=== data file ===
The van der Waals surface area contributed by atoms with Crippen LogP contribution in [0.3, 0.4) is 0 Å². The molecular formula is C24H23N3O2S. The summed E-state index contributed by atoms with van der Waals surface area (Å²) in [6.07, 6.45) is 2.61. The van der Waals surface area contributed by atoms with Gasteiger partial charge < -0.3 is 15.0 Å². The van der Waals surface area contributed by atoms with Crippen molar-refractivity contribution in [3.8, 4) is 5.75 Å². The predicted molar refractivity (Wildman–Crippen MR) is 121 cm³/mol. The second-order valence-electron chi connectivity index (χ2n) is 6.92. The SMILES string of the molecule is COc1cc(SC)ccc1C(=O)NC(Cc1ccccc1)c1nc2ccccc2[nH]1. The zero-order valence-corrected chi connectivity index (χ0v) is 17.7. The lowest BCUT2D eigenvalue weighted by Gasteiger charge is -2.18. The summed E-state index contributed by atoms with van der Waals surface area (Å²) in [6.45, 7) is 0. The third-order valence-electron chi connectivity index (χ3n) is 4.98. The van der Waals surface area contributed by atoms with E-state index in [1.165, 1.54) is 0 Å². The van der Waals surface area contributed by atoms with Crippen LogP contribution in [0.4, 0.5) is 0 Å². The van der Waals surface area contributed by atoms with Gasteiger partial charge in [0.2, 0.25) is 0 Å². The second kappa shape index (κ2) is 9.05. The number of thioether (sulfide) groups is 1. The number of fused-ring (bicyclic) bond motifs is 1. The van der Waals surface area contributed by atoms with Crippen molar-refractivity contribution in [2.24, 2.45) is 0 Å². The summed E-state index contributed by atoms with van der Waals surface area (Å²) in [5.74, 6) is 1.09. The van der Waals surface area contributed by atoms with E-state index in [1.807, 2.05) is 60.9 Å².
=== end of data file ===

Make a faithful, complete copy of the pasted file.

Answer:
The van der Waals surface area contributed by atoms with Crippen LogP contribution in [0.3, 0.4) is 0 Å². The molecular formula is C24H23N3O2S. The summed E-state index contributed by atoms with van der Waals surface area (Å²) in [6.07, 6.45) is 2.61. The van der Waals surface area contributed by atoms with Gasteiger partial charge < -0.3 is 15.0 Å². The van der Waals surface area contributed by atoms with Crippen molar-refractivity contribution in [3.8, 4) is 5.75 Å². The predicted molar refractivity (Wildman–Crippen MR) is 121 cm³/mol. The second-order valence-electron chi connectivity index (χ2n) is 6.92. The SMILES string of the molecule is COc1cc(SC)ccc1C(=O)NC(Cc1ccccc1)c1nc2ccccc2[nH]1. The zero-order valence-corrected chi connectivity index (χ0v) is 17.7. The lowest BCUT2D eigenvalue weighted by Gasteiger charge is -2.18. The summed E-state index contributed by atoms with van der Waals surface area (Å²) in [6.45, 7) is 0. The third-order valence-electron chi connectivity index (χ3n) is 4.98. The van der Waals surface area contributed by atoms with E-state index in [1.165, 1.54) is 0 Å². The van der Waals surface area contributed by atoms with Crippen LogP contribution in [0.4, 0.5) is 0 Å². The van der Waals surface area contributed by atoms with Gasteiger partial charge in [0.2, 0.25) is 0 Å². The second kappa shape index (κ2) is 9.05. The number of thioether (sulfide) groups is 1. The number of fused-ring (bicyclic) bond motifs is 1. The van der Waals surface area contributed by atoms with Crippen molar-refractivity contribution in [2.24, 2.45) is 0 Å². The summed E-state index contributed by atoms with van der Waals surface area (Å²) in [5.74, 6) is 1.09. The van der Waals surface area contributed by atoms with E-state index in [1.807, 2.05) is 60.9 Å².